Heart transplantation: 25 years’ single-centre experience

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Heart transplantation (HTx) is still one of the most effective therapies for end-stage heart disease for patients with no other medical or surgical therapy. We report the results of our 25-year orthotropic HTx single-centre experience.


From November 1985, 905 orthotopic heart transplants have been performed at our centre. We exclude from the present analysis 13 patients who underwent re-transplantation and 14 pediatric cases (age at HTx <15 years).


The present study collected the data of 878 primary adult orthotopic HTx performed at our centre. Mean age at HTx was of 49.6 ± 11.6 years. Mean donor age was 36.9 ± 14.8 years. Hospital mortality was 11.6% (102 patients), early graft failure was the principal cause of death (58 patients) followed by infections (18 cases) and acute rejection (7 patients). Overall actuarial survival was 78.1% at 5 years and 63.8% and 47.5%, respectively, at 10 and 15 years from HTx. Mean survival was 10.74 years; 257 late deaths were reported (33.1%); main causes were neoplasm in 83 patients, and cardiac causes included coronary allograft vasculopathy in 78 patients. Freedom from any infection at 5, 10 and 15 years was 52.2, 44.1 and 40.1%, respectively. Freedom from rejection at 5 years was 36.2%, with 493 patients experiencing at last one episode of rejection, the majority occurring during the first 2 months after transplantation. The long-term survival of HTx recipients is limited in large part by the development of coronary artery vasculopathy and malignancies. In our experience freedom from coronary allograft vasculopathy at 10 years was 66.9%, and 85 patients underwent percutaneous coronary revascularization. In our study population, 44 patients experienced posttransplant lymphoproliferative disorder and 91 patients experienced a solid neoplasm, mean survival free from neoplasm was 12.23 years.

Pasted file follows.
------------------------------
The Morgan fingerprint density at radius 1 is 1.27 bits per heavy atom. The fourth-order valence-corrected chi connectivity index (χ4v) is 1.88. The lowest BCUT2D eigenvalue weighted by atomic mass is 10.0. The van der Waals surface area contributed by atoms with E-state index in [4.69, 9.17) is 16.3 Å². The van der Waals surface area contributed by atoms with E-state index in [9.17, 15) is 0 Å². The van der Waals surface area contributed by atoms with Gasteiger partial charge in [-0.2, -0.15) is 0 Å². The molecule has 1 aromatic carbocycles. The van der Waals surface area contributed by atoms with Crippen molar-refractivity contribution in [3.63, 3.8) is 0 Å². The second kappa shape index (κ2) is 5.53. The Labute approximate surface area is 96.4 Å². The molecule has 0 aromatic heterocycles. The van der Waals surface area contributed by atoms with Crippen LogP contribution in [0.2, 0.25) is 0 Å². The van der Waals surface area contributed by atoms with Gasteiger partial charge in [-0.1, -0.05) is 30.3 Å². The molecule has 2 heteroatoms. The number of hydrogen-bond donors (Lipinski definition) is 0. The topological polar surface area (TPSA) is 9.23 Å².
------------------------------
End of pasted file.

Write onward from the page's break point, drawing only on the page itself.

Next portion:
Over the past four decades the field of HTx has evolved considerably, with improvements in surgical techniques and postoperative patients’ care. A careful patient selection and treatment of candidates for transplantation as well as accurate clinical follow-up combined with real multidisciplinary teamwork that involved different heart failure specialists, allowed us to obtain our excellent long-term results.

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